How the Warriors will approach the in-season tournament, which opens Friday vs. OKC

The Golden State Warriors’ In-Season Tournament kicks off Friday against the Oklahoma City Thunder.

The NBA’s first in-season tournament begins on Friday across the league. The Warriors open the regular season tournament against the Thunder in Oklahoma City.

The tournament is the league’s attempt to add stakes to some of the earlier games in order to generate more competitive fire and interest in the regular season. There are some advantages to winning the NBA Championship: Each player on the winning team receives $500,000, a trophy, and a trip to Las Vegas for the semifinal and championship games during the regular season.

There’s a lot unknown about how teams will approach the tournament and whether its inclusion will help the NBA’s goal of increasing intensity in early-season games — teams should feel compelled to play all of their stars. The Warriors, on the other hand, will not face Shai Gilgeous-Alexander, Oklahoma City’s All-Star guard who will sit out Friday due to a knee injury.

Draymond Green appears prominently in the NBA’s tournament television commercial, alongside stars such as Anthony Davis, DeMar DeRozan, and Trae Young. But are the Warriors truly committed to acquiring hardware that isn’t the Larry O’Brien? The Warriors’ approach to the preseason tournament is as follows.

The structure

All 30 NBA teams are divided into five groups of five for a group round that runs from November 3 to November 28. The Warriors are in the same division as the Sacramento Kings, Minnesota Timberwolves, San Antonio Spurs, and Oklahoma City Thunder. The teams’ records after one regular-season meeting — two on the road and two at home — will determine who advances to the knockout round.

The second game is against the Timberwolves at Chase Center on November 13, the third against the Spurs at home on November 24, and the final group-round game against the Kings in Sacramento on November 28.

If the Warriors have the best record in those four games, or if they qualify for one of the two wild-card spots, they will play a quarterfinal game on December 4 or 5, which will count toward their regular-season schedule. With a win, they advance to the NBA Cup semifinals in Las Vegas. The semifinal game will also count as a regular-season game, but the championship game will not count toward the final regular-season record of the two competing teams. The 22 teams that do not advance to the playoffs will play two regular-season games against yet-to-be-determined opponents.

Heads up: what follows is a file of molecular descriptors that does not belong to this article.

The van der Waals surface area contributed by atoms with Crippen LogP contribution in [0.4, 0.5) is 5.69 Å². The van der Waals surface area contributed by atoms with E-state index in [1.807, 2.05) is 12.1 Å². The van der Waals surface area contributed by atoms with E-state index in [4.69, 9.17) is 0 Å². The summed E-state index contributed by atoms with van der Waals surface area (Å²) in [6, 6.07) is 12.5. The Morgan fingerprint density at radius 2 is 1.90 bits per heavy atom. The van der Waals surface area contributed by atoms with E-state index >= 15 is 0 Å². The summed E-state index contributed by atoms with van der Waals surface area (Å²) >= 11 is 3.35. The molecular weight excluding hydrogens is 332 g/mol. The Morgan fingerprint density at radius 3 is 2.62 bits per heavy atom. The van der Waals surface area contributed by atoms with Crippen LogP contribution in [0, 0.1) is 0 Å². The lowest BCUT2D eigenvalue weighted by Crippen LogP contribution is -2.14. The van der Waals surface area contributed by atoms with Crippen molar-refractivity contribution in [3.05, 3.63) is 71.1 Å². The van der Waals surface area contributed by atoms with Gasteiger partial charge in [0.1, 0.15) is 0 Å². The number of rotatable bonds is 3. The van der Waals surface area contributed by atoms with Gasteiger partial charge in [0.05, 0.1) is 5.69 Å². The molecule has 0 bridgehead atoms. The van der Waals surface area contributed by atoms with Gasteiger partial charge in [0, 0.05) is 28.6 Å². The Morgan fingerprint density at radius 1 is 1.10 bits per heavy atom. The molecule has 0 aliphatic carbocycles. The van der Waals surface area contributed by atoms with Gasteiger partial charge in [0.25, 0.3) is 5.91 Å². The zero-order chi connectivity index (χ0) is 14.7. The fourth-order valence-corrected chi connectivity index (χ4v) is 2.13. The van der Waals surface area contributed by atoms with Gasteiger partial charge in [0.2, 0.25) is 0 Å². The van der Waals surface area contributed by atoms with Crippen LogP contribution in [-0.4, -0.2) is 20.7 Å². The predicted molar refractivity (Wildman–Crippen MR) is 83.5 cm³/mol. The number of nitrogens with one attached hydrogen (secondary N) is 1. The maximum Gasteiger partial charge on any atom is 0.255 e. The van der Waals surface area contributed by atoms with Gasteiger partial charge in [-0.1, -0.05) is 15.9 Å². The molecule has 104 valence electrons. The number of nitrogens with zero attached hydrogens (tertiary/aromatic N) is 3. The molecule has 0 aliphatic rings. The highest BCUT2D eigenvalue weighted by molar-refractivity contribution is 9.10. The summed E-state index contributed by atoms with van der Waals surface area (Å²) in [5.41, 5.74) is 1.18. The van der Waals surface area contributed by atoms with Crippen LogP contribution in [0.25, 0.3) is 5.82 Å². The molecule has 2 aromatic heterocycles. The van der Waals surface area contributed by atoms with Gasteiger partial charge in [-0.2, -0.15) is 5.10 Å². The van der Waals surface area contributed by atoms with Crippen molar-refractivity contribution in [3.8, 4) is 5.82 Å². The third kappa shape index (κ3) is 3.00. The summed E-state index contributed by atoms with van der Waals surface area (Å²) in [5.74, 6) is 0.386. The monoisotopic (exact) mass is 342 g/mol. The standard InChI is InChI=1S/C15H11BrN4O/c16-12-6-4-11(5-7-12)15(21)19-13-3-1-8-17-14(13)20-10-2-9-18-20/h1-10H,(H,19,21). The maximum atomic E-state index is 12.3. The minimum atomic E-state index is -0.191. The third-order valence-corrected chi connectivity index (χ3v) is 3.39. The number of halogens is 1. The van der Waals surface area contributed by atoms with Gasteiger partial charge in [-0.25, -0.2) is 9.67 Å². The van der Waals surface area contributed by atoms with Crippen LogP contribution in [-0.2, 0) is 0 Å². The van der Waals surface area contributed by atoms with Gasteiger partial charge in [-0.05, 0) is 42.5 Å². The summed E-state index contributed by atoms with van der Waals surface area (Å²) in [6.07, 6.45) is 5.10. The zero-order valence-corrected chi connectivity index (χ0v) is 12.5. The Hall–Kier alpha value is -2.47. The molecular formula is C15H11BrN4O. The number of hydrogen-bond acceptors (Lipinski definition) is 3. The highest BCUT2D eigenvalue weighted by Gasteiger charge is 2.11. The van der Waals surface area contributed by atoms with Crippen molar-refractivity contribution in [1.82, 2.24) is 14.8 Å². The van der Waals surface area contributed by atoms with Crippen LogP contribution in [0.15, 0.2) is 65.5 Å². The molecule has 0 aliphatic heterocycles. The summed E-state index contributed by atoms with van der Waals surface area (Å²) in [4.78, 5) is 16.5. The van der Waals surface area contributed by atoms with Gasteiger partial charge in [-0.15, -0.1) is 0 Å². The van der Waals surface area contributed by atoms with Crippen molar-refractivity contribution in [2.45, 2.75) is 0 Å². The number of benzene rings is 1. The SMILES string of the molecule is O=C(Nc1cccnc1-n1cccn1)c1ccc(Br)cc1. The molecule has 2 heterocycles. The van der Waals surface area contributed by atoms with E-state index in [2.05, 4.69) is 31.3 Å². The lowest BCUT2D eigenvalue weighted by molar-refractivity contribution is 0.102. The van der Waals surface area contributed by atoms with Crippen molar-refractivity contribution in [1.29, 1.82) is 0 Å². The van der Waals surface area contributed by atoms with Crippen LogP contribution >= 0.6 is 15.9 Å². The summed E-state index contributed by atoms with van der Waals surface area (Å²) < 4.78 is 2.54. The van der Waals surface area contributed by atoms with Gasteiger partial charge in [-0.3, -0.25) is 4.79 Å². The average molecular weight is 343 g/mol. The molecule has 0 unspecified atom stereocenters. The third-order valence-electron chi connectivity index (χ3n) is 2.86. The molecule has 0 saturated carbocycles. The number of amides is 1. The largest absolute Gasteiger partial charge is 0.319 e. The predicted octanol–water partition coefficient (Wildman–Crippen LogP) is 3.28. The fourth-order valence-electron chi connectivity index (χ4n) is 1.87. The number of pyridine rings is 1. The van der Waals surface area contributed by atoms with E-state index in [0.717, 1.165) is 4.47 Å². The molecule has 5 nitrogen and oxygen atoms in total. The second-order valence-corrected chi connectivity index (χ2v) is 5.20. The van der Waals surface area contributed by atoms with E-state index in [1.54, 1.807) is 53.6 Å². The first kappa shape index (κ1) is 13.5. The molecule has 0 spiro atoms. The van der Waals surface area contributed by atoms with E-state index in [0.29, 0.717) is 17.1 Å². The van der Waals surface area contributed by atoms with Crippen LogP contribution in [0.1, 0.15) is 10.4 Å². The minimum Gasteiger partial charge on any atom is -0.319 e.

The approach

Expect the Warriors to treat the in-season tournament games as if they were playoff games. There may be some extra excitement, but head coach Steve Kerr will not play any extra minutes in order for his core players to win.

“I wasn’t going to make a big deal about it until they told us that if we win, the coaching staff gets a big bonus.” So Steph’s going 48, and we’re set for the in-season tournament,” Kerr joked on Wednesday.

He also stated that he will proceed with his minutes strategy as if it were any other regular season game. Each of the four teams is in the Western Conference — all teams are divided into conference rivalry groups — so there will be some natural incentive to win in either direction.

“I played Steph 35 (minutes) against Sacramento because we needed it,” Kerr was quoted as saying. “So if the game is close or in the balance, he might play 35 that night, but I’m not treating it like a Finals game where he might play 42.” We have a back-to-back in Cleveland and Detroit two nights later, so we have to think big picture. But a few minutes more? Sure.”

The Warriors have made no mention of preparing differently for tournament games than for regular-season games.

“You don’t prepare any differently because it’s basketball.” “It’s a different game,” Andrew Wiggins explained. “I’m looking forward to it. The idea is that it will help keep things interesting and exciting while also expanding the game.”

Do the participants want to win?

The league is doing everything possible to distinguish tournament games from other games. To differentiate the regular season from the tournament game, each team will have a colorful court design. But is it enough to make the games feel different? Do the players want the NBA Cup?

“The only thing that really differs is the court,” Gary Payton II said. “All we care about is winning games.” The bigger picture is in June, so winning as many games as possible will help us. But they threw something in there to motivate us, but it just feels like another game to me.”

The fact that the semifinals will be held in Las Vegas is a strong incentive for players who want to take a midseason break. There is also some desire to win the inaugural tournament.

“You get paid for being the first team to win it.” “It’s fine,” said Wiggins. “It’s not a winnable goal, but you want to win.” It’s simply another game. You want to win every game you possibly can. It’s not like the season has been extended; it’s still part of the regular season, so you definitely want to win. Why not go for it if you can win the whole thing?”

“It’s going to be interesting,” Kerr added. I know we have court designs and such, but the atmosphere will be different. But, because we’ve never done anything like this before, we’re not sure what to expect. But, given the competitive nature of the players and coaches in this league, I believe they will want to win. The guys are going to go all out. I like it, and it has the potential to be a lot of fun, so I’m all in.”

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